One of the most eagerly anticipated PlayStation exclusives of the year is already here in February, as we take a look at Horizon Forbidden West. Guerilla made a few different design choices here than they did for Zero Dawn, but the end result is a must-have title nonetheless.
In the past two years or so, there are few games that Sony has shown off more than Horizon Forbidden West. Clearly meant as a showcase product for the PlayStation 5, we were a bit surprised when it was announced as coming to the PlayStation 4 as well – though the limited availability of the PS5 also makes it understandable that they’d want to reach that bigger installed base as well. And when the review embargo was announced as being a few days ahead of the release date, we knew Sony was confident that was going to be a winner.
Horizon Zero Dawn set a high bar for the debut game in the franchise, and Forbidden West reintroduces us to protagonist Aloy in a story that is set six months after the conclusion of her first story. The world is still under threat, and heavy storms and an aggressive kind of red vegetation are threatening life in Aloy’s world, causing her to set out on a quest to find answers. She ventures into the Forbidden West for this, a region that’s home to a ruthless tribe and impossibly large and powerful machines.
We won’t delve too much into the story for obvious reasons, but the above is a good indication that Horizon Forbidden West doesn’t stray too far from what Zero Dawn offered, thematically speaking. The story even features throwbacks to the somewhat recent events in the first game, so it helps if you’ve played it. The sequel features a brand new branching and twisting storyline though, with a new location and new antagonists. It may lack a bit of the revelations of Zero Dawn, which introduced us to a new world for the first time, but Forbidden West’s storytelling is much better – relying less on audio logs and letting the story unfold in-game for us.
In that sense, the team at Guerilla has definitely taken a few cues from recent hits like Red Dead Redemption 2, featuring more and better fleshed out characters to encounter on your journey. Even the NPC interactions you have feel more vibrant and alive, as they’re presented in a far more dynamic way than in Zero Dawn, where many of the conversations were just close-ups of faces. Again, something we’ve seen done better elsewhere, and something that can now be seen in Aloy’s adventures as well.
It’s a layer of visual polish that extends to the rest of the game too, with beautiful graphics that shine through the diversity of the locations. From familiar jungle settings to underwater scenes and snow-covered mountain tops, Horizon Forbidden West looks fantastic, especially when you select the associated mode and sacrifice resolution and/or framerate. The game will still run great, but you can’t hit 60 frames per second on a 4K screen with all the visual bells and whistles turned all the way up.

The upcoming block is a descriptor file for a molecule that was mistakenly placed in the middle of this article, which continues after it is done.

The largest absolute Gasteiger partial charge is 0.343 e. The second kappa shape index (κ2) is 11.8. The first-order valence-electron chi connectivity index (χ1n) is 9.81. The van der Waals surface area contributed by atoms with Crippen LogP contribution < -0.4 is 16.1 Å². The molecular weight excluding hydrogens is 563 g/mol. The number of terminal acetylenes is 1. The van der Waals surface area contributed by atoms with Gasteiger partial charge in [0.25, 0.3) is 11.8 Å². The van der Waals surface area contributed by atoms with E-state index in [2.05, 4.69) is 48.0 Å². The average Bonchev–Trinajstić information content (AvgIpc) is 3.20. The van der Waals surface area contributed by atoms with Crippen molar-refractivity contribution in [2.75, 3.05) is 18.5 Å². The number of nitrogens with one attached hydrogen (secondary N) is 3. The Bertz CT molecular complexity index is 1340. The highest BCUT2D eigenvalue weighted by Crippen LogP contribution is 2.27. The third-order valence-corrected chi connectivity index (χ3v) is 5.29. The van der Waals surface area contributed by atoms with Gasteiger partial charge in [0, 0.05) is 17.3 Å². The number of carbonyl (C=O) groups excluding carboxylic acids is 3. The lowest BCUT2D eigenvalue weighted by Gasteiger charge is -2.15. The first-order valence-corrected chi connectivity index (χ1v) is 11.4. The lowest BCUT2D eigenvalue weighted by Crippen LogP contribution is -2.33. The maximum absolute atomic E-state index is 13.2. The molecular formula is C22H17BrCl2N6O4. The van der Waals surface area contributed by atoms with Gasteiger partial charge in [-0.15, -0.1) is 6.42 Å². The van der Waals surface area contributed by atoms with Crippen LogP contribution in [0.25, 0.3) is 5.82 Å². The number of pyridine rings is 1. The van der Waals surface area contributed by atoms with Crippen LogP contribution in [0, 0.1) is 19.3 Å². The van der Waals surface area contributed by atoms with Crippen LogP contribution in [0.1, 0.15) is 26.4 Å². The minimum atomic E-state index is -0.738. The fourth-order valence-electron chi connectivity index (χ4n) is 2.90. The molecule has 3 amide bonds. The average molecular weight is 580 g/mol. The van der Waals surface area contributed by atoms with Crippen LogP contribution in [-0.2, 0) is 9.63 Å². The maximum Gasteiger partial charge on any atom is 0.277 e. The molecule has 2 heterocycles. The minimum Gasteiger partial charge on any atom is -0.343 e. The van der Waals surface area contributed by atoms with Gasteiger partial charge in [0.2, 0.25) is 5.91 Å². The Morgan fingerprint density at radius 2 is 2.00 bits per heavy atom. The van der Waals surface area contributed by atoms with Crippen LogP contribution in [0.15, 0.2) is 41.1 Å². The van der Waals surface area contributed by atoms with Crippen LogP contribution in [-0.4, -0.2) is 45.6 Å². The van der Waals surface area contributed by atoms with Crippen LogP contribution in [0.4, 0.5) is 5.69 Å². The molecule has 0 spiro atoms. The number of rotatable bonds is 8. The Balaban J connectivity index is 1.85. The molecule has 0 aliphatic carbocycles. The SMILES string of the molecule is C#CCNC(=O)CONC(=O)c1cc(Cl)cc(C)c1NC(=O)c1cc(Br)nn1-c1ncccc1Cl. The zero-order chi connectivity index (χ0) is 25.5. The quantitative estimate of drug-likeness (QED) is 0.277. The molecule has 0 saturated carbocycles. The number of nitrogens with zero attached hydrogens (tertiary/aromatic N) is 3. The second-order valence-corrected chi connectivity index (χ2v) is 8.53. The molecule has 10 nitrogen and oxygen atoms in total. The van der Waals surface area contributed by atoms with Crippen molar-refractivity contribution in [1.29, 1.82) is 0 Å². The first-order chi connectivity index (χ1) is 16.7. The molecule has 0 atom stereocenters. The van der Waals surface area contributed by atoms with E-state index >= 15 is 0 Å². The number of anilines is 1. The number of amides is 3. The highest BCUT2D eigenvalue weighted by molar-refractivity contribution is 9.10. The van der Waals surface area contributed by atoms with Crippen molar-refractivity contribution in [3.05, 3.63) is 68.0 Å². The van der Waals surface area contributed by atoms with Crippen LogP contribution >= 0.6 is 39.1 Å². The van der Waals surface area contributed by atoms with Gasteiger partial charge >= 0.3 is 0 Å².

Regardless of which visual mode you select, the strong design work also translated to the characters you’ll encounter. The giant war machines you fight with are impressive both in how they look and how they move, and the non player characters you encounter all have their own (visual) identity through differences in wardrobe and behavior. There’s a high level of visual polish throughout the entire experience, marred only by a few small glitches like lip syncing that could be better and eyes that can go a little wonky – something we can see being addressed in a post-launch patch. The same is most likely true for some of the slight texture pop-in we saw, but none of that stops this from being one of the best looking videogames ever made.
Combat against those giant machines we mentioned is a big part of the game, as you’d expect if you’ve seen Sony’s gameplay footage. What that footage didn’t tell us is how well the action now flows together with the PS5’s DualSense controller and its unique features. Haptic feedback can be felt in very nuanced ways when you splash into water or wade through tall grass, but is especially noticeable when Aloy pulls back on her bow and gets ready to fire arrows. It makes combat in particular feel visceral, and makes for some of the best boss fights in gaming today. Different bosses require different weapons and tactics, and sometimes you’ll be using traps while at other moments it’s a case of targeting and taking out components to gradually weaken them.
Outside of these boss fights, which are clear highlights in the gameplay, Forbidden West features a ton of familiar activities if you’ve played open world games before. There’s a nice diverse range of (optional) quests to undertake, there are opportunities to train and challenge yourself, and exploration and puzzling can yield results in the form of supplies and collectables. Many of these activities tie into the story as well, so it’s not just a case of using extra content to pad the experience.
Most of the changes in Horizon Forbidden West are incremental in nature, and they’re all changes for the better. Perhaps it’s not the immense leap forward that we thought next gen would bring and the small glitches don’t help there, but it’s certainly a must-have sequel if you enjoyed the first game.